Labour's recent electoral history has been a tale of failure, but with Jeremy Corbyn out of the way is there anyone standing for leader who can actually beat Boris Johnson at the next General Election? Asks Joshua Mackenzie-Lawrie of Get Britain Out

Given the last 2 month's focus on Brexit and the Government's 80-seat majority, many would be forgiven for forgetting there is a Labour Leadership election going on. However, despite one of the worst electoral results for Labour in the last 80 years, it doesn't seem as if lessons have actually been learnt. Even Tony Blair has accepted Brexit is now an inevitability and one Labour should accept, but no one seems to have told the 2 leading candidates – Rebecca Long-Bailey (MP for Salford and Eccles) and Sir Kier Starmer (MP for Holborn and St. Pancras). Both have committed to fighting for close alignment with the European Union and Sir Kier has even gone as far as suggesting Freedom of Movement should return!

With this blatant disregard for the current political realities, is it really possible for any of the current Labour Leadership candidates to lead the Party to a General Election victory in 2024?

As things stand, Sir Kier appears to be the front runner to replace Jeremy Corbyn as Labour's Leader ? and he is so fond of telling us about his past experience and his sensible approach which will allow Labour to take on Boris Johnson. However, this seems to ignore the key problem with Sir Kier. As Labour's Shadow Secretary of State for Exiting the European Union, he is and has been, the man responsible for the Labour Party's disastrous Brexit policy at the last General Election. While Labour may think by the time it comes around to the next General Election voters will have forgotten Brexit, this is quite frankly wishful thinking. With Brexit successes already being evident, you can bet the Conservative Party will be running on a clear message of: 'Look we delivered on what we promised, and will continue to do so!'

If it is Sir Kier who ends up winning the Leadership election, then does he actually change anything? He is yet another metropolitan London-based politician who does not represent those traditional Labour voters in the so called 'Red Wall' of constituencies in the North ? which fell to the Conservatives. As a result, Labour will probably be left in the perpetual land of winning votes in some big cities, but falling short winning key constituencies.

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Rebecca Long-Bailey on the other hand, seems to be neither here nor there, but is simply serving as a mouthpiece for the old Jeremy Corbyn regime which was so roundly rejected by the electorate last time round. Yes, there were some successful and popular policies which could have brought radical change to our politics, but they – and Long-Bailey – simply were not believable as a package. This is something which is hardly surprising when – after the election – she rated Jeremy Corbyn's Leadership 10/10.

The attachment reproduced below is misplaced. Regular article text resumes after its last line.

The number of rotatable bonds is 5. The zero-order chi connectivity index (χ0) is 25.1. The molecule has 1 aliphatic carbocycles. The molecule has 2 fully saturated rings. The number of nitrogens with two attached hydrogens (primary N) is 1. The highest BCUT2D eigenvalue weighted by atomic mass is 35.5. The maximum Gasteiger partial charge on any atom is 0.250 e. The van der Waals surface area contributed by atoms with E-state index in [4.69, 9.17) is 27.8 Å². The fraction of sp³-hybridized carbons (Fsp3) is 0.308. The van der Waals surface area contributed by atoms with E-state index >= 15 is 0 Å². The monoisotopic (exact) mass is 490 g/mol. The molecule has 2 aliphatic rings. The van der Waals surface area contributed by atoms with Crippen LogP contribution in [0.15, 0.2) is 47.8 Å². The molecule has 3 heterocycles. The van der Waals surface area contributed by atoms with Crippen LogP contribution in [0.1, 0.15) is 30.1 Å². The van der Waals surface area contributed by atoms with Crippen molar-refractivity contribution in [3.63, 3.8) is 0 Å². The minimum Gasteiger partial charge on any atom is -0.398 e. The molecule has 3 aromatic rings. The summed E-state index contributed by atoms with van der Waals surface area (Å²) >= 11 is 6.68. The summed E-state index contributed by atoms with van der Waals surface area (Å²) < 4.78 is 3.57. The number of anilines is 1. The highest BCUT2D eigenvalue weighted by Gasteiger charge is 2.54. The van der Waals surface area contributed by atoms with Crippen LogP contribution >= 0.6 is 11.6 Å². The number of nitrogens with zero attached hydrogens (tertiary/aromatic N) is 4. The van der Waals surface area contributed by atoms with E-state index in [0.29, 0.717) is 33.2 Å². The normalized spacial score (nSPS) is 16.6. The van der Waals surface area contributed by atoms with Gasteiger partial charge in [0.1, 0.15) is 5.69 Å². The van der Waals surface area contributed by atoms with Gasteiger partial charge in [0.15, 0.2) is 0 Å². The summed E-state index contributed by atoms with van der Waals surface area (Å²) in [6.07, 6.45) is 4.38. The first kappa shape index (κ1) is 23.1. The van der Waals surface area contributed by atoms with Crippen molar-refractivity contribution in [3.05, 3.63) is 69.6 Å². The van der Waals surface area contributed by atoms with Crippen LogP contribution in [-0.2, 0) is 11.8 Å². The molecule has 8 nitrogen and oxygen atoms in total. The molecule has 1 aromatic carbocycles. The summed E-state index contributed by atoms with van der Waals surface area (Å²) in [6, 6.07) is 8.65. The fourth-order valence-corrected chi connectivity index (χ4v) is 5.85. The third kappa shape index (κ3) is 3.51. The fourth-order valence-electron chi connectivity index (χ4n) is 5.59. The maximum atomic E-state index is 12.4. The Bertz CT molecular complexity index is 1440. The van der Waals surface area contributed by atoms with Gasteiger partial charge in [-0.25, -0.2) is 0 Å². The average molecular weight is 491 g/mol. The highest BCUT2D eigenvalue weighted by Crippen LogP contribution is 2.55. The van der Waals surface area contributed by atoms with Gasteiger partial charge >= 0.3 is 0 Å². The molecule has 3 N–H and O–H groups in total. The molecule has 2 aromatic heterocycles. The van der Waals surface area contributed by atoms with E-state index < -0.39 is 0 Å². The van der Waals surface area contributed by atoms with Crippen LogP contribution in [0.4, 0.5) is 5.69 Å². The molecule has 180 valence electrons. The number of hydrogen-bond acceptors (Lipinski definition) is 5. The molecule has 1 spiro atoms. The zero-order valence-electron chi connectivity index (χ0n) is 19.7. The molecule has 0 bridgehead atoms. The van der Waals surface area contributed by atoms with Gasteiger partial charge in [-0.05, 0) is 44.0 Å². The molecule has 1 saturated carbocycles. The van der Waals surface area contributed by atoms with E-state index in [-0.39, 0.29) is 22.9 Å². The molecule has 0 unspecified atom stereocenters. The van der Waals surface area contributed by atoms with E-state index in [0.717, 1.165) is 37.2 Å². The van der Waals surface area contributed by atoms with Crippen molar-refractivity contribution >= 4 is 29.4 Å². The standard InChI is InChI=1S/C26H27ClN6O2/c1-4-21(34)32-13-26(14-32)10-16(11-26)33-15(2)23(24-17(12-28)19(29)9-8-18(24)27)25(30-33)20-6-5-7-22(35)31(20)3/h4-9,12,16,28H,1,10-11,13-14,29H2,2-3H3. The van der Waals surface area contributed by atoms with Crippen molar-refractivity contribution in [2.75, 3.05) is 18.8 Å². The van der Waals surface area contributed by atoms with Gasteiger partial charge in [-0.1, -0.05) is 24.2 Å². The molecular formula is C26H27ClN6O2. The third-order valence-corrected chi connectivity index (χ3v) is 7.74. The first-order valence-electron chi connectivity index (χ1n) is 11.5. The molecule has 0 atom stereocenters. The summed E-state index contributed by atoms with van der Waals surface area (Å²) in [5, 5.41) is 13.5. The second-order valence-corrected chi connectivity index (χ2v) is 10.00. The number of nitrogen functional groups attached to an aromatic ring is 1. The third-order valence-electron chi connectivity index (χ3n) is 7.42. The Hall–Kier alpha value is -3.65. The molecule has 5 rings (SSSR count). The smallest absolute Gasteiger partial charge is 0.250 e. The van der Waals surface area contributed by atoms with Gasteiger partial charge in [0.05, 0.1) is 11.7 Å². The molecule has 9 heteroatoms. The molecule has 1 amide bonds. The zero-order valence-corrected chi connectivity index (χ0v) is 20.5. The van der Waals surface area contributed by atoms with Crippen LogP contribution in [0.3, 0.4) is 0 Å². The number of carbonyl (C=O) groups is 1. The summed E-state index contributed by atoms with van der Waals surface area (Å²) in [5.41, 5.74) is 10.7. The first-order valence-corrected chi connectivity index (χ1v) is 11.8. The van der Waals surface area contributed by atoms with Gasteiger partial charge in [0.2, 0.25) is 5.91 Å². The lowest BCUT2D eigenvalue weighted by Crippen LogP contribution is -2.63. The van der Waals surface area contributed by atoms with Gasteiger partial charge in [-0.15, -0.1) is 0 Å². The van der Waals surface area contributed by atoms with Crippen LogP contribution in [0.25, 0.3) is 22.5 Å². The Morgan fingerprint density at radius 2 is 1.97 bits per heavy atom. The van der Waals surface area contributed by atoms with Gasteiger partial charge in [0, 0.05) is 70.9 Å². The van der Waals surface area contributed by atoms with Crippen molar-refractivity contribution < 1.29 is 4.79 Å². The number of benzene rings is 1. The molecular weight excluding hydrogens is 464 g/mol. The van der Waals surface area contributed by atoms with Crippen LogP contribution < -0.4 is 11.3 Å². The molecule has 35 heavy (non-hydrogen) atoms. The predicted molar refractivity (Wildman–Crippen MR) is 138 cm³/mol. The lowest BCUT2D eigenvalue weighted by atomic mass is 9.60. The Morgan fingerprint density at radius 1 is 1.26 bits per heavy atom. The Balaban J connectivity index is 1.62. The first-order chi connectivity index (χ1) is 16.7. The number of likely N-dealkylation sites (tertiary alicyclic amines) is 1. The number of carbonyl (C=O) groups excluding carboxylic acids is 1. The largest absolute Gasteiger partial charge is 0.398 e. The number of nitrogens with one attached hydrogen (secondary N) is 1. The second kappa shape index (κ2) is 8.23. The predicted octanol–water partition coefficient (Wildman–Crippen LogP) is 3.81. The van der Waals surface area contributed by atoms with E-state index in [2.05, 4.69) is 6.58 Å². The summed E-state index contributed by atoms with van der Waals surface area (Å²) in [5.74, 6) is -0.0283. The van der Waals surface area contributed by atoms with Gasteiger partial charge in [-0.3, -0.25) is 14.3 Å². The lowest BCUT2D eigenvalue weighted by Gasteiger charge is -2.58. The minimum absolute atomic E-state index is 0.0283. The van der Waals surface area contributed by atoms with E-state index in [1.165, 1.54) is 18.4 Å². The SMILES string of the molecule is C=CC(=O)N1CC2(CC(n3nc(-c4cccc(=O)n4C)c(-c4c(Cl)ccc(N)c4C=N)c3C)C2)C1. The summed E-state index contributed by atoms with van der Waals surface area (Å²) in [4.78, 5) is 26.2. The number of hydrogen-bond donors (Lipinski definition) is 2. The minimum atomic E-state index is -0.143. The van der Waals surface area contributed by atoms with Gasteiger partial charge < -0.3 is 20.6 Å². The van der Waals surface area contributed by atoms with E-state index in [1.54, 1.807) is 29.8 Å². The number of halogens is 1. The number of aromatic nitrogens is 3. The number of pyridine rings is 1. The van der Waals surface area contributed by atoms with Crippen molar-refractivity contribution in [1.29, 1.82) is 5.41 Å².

How are the Labour Party meant to return to their position as a well-respected and formidable political party if they are simply refusing to even accept there was something wrong at the last election? Blaming the media can't be the only problem they discovered about their campaign!

In some ways Lisa Nandy MP is the only remaining candidate for the Leadership who seems to understand that things actually need to change, with more focus on traditional Labour areas, instead of just the young metropolitan city regions. The response to this has been a pretty resounding rejection of her ideas by the new membership of the Labour Party, many of whom seem to resent the mere idea of some Labour voters backing Brexit and switching to the Conservatives in 2019.

However, while it seems Nandy has at least a modicum of common sense, she has still failed to actually recognise the full extent of Labour's failure at the last election. She has largely ignored Brexit during her campaign – instead getting bogged down over issues relating to trans-gender rights – something which effects a tiny percentage of the population.

All of this fundamentally paints a picture that with Boris Johnson looking solid on his promise to get Britain out of the EU, the Labour Party has no real answer to his popularity and electoral success. Lisa Nandy could potentially set Labour on the right path back towards power, but the membership are not interested in listening to the campaign she is putting forward at the moment.

Meanwhile, with the Leadership election not scheduled to finish until April 2nd, Labour's electoral popularity continues to plummet, and leaked internal memos show the Party is expecting to suffer one of its worst ever results in the upcoming local elections on May 11th. One thing is certain, whoever wins this Leadership election will have a mountain to climb before they even stand a chance of getting anywhere near Number 10.

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